3-in-3: Payment & Performance Bonds

3-in-3: Payment & Performance Bonds

3-in-3 is a 3 question, 3 minute interview with an NCS colleague.

Today’s 3-in-3 features Jenna Burnett, Notice & Mechanic’s Lien Specialist. Read this post to learn more about payment & performance bonds.

Payment & performance bonds were created to allow risk to be shifted from public/government agencies, to the private sector; specifically, to the private surety companies that post the bonds.

In Construction, what are the bond types and who do they protect?

Jenna: The two main types of bonds are performance and payment bonds.

A performance bond protects the owner if the contractor fails to complete the project according to contract, whereas a payment bond protects suppliers and subcontractors who are furnishing material and labor to the project.

Generally, on public and federal projects, the contractor will obtain both a payment and performance bond; however, it is the payment bond that you would look to for payment protection.

When should a credit manager look to obtain a copy of this bond?

Jenna:  It is best to try and obtain a copy of the bond at the beginning of the project, before there are problems on the job.

Also, by obtaining a copy up front, you can review the bond to make sure you are protected. Important details to review include who the principal on the bond is and who they are bound unto. Most of the time, the general contractor will be the principal and will be bound unto the owner of the project, but sometimes the subcontractor may obtain a bond as well.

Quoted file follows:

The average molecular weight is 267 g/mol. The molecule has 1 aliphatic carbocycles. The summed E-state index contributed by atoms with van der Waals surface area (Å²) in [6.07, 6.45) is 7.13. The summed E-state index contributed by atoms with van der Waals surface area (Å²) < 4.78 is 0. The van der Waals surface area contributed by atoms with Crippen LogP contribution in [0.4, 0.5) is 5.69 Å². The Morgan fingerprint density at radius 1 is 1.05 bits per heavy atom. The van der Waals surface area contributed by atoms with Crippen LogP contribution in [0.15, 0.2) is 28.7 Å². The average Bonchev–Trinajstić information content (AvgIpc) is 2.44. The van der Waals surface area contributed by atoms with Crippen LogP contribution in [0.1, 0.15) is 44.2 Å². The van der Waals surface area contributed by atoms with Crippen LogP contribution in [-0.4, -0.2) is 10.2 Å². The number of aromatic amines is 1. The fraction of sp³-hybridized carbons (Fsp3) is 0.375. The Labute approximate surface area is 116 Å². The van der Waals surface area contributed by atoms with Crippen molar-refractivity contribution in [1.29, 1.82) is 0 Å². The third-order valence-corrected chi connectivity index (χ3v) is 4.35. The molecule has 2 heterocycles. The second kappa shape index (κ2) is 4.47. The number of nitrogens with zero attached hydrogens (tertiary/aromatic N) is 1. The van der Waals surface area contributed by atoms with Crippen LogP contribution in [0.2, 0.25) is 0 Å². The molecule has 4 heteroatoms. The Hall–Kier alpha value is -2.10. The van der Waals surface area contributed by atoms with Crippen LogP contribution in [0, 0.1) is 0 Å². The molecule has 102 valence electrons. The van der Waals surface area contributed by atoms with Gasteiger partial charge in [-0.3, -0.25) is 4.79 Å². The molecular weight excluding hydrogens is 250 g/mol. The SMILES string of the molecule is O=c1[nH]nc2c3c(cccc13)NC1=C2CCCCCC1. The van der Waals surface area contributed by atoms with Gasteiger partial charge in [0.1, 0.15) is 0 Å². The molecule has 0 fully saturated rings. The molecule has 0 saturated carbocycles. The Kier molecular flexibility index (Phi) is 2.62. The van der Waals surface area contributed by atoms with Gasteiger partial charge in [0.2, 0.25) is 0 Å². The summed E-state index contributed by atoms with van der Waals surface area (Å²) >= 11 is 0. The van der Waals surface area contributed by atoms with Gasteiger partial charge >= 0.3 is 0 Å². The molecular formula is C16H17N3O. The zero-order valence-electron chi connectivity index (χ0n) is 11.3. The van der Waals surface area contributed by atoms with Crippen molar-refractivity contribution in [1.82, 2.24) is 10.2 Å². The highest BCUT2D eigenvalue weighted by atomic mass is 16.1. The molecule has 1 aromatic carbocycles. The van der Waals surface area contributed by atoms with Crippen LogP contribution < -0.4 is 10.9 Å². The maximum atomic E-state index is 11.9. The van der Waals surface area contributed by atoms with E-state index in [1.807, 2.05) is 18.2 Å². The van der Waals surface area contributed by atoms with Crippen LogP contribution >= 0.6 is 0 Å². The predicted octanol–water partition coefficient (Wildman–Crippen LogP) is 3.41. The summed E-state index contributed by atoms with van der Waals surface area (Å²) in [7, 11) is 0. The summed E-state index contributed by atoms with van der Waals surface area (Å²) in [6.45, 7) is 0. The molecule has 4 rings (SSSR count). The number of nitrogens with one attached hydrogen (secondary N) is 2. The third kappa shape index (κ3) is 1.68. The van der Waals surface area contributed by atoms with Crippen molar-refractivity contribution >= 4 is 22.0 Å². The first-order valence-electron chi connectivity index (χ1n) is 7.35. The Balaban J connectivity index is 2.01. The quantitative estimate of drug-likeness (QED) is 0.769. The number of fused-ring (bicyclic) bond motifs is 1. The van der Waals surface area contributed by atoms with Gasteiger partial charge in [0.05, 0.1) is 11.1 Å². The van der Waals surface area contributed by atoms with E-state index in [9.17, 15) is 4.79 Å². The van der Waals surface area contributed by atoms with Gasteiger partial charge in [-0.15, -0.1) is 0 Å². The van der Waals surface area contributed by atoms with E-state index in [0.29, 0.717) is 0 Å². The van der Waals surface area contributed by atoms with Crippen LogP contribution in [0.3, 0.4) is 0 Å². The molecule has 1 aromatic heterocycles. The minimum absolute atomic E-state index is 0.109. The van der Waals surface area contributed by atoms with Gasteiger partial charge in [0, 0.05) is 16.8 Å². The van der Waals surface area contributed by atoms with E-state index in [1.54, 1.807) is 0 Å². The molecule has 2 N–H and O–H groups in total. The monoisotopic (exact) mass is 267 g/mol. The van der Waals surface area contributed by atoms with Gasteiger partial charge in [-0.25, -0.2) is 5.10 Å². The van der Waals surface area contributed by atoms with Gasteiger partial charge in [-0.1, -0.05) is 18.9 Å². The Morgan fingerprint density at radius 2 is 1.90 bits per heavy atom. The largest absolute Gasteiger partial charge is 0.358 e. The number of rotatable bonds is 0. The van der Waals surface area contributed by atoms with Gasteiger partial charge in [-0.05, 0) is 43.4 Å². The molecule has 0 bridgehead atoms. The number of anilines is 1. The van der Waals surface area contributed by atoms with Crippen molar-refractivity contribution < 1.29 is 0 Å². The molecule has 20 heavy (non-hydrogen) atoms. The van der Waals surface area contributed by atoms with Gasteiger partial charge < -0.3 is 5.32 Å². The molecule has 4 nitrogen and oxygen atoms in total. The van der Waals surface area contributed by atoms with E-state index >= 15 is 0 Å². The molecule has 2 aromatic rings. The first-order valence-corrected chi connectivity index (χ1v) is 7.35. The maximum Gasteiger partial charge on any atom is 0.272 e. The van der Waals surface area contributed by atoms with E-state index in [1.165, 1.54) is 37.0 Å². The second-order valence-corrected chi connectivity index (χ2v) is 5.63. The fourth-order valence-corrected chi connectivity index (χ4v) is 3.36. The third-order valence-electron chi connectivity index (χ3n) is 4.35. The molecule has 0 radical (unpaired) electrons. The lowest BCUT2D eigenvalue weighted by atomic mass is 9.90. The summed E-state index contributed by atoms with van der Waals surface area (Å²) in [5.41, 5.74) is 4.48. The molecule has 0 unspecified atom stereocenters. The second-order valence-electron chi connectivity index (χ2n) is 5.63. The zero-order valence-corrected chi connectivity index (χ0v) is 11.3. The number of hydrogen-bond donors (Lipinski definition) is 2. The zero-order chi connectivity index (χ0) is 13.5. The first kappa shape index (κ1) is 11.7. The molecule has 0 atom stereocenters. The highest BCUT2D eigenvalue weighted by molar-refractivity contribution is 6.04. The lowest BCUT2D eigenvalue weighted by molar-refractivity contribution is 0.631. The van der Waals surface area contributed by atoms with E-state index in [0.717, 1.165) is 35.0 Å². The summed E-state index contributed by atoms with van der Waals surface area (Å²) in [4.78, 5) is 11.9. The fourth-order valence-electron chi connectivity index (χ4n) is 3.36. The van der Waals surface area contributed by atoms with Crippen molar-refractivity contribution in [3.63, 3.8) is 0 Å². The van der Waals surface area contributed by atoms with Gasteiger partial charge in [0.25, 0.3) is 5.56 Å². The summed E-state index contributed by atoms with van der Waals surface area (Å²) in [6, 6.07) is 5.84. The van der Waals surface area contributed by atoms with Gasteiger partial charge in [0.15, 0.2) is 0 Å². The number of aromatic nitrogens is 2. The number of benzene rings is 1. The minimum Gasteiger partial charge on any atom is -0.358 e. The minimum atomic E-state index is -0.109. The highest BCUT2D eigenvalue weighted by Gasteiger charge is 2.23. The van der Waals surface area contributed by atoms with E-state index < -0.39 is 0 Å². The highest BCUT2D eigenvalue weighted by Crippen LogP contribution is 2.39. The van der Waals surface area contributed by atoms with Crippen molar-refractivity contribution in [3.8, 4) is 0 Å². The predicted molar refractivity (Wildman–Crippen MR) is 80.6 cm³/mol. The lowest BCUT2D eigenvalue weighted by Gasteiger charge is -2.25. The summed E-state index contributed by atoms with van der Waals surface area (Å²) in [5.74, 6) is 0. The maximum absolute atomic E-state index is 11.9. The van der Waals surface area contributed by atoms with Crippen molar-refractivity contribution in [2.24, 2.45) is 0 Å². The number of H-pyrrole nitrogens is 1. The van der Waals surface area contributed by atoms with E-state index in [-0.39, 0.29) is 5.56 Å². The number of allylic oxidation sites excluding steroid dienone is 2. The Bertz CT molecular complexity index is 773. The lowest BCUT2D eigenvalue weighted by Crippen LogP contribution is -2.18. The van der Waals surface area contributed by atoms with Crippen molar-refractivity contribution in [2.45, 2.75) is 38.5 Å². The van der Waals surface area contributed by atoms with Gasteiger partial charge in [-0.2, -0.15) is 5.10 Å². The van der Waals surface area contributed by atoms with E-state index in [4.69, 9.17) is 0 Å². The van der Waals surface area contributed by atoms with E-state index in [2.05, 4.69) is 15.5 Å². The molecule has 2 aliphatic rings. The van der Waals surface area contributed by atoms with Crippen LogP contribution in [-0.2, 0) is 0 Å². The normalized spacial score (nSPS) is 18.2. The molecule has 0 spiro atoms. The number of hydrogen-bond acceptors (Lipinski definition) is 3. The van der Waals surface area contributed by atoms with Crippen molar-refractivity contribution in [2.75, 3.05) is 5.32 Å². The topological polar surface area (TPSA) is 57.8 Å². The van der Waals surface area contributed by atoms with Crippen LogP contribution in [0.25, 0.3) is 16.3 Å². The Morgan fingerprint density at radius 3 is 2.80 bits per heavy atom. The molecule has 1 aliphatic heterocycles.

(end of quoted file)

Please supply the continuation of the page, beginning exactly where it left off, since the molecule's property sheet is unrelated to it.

If a creditor isn’t paid, can they leverage the payment bond to recover payment?

Jenna: Yes, to recover payment, a formal claim is generally required, and is usually served upon the principal of the bond and the surety, stating that you’re making a claim and looking to the surety for payment.

The requirements for a claim may differ, depending on who the principal of the bond is, as a general contractor’s bond will generally look to the terms of the statute, which varies by state, and a subcontractor’s bond most often will look to the terms of the bond.  It is critical to obtain a copy of the bond to confirm the principal of the bond, along with the terms of the bond.

It’s important to note, bonds may not be available on all jobs.

Most public and federal projects will have a payment bond; however, sometimes a bond may not be required if the general contract does not meet the dollar threshold defined by statute.  To ensure security exists, you should always ask for a copy of the payment bond when you sign your contract, rather than just assume there’s a bond.

There may also be occasions where a payment bond has been issued for a private project.

Some states even have statutes that if a project is properly bonded, lien rights may not be available. The National Lien Digest© provides the details for those specific cases and also provides a quick reference guide on payment bond threshold requirements by state.

3-in-3 Takeaway

A payment bond is a valuable risk-reducing tool for creditors furnishing materials and/or services to construction projects.

As a best practice, always obtain a copy of the bond up front and make sure you are familiar with the state statute, to ensure you take appropriate steps in the event of non-payment.

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